Accepted for Publication: December 13, 2019.
Corresponding Author: Norrina B. Allen, PhD, Department of Preventive Medicine, Feinberg School of Medicine, Northwestern University, 680 N Lake Shore Dr, Ste 1400, Chicago, IL 60611 (firstname.lastname@example.org).
Published Online: March 11, 2020. doi:10.1001/jamacardio.2020.0140
Author Contributions: Drs Allen and Krefman had full access to all of the data in the study and take responsibility for the integrity of the data and the accuracy of the data analysis.
Concept and design: Allen, Labarthe, Greenland, Lehtimäki, Day, Van Horn, Liu, Fernandez Alonso, Webber, Lloyd-Jones.
Acquisition, analysis, or interpretation of data: Allen, Krefman, Labarthe, Juonala, Kähönen, Lehtimäki, Day, Bazzano, Van Horn, Liu, Fernandez Alonso, Webber, Pahkala, Laitinen, Raitakari, Lloyd-Jones.
Drafting of the manuscript: Allen, Krefman, Labarthe, Lehtimäki, Webber, Raitakari.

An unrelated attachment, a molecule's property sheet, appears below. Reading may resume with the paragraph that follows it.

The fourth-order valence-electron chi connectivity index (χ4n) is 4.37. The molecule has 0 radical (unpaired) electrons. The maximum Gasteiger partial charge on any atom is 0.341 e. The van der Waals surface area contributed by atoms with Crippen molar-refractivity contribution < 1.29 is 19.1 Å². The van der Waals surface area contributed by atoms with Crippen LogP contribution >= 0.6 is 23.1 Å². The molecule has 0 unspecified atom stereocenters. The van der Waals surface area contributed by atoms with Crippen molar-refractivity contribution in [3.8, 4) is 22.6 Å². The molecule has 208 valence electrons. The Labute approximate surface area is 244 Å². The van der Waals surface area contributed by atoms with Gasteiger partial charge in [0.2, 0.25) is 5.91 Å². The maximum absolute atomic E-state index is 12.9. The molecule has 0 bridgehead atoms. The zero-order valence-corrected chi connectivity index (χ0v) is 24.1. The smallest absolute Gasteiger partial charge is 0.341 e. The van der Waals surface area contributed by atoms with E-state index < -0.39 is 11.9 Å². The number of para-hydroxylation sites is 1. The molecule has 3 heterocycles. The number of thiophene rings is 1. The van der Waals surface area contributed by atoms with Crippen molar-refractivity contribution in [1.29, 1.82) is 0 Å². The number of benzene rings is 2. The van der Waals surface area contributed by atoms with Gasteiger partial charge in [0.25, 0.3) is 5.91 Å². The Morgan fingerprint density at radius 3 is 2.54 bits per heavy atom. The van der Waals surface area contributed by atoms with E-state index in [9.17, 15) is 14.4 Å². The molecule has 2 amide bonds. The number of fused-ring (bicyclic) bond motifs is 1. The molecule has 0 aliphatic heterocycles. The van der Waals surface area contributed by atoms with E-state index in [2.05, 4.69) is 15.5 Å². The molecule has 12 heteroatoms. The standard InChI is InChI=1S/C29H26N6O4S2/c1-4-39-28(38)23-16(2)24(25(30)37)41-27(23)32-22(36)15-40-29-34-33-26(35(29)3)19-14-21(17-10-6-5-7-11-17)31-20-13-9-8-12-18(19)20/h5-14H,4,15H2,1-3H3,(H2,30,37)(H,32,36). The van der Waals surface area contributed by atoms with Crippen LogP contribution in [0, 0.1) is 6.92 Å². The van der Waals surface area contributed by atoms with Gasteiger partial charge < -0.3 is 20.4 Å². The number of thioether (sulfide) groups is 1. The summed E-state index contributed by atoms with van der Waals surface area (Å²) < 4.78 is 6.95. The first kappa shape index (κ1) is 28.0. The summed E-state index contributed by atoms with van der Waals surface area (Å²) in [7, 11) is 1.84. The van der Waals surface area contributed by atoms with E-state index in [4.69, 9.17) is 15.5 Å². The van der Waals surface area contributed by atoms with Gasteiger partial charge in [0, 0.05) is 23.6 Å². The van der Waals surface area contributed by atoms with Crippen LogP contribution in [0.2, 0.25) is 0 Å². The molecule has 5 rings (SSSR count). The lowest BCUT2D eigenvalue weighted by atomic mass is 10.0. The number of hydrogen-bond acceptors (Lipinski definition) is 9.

Critical revision of the manuscript for important intellectual content: Allen, Krefman, Labarthe, Greenland, Juonala, Kähönen, Lehtimäki, Day, Bazzano, Van Horn, Liu, Fernandez Alonso, Pahkala, Laitinen, Lloyd-Jones.
Statistical analysis: Allen, Krefman, Labarthe, Day, Liu, Webber.
Obtained funding: Allen, Labarthe, Greenland, Juonala, Lehtimäki, Raitakari, Lloyd-Jones.
Administrative, technical, or material support: Greenland, Kähönen, Lehtimäki, Day, Bazzano, Van Horn, Fernandez Alonso, Webber, Raitakari.
Supervision: Kähönen, Fernandez Alonso, Webber, Lloyd-Jones.
Conflict of Interest Disclosures: Dr Allen reported receiving grants from the American Heart Association during the conduct of the study. Dr Greenland reported receiving grants from the American Heart Association and the National Institutes of Health during the conduct of the study. Dr Lloyd-Jones reported receiving grants from the National Institutes of Health during the conduct of the study. No other disclosures were reported.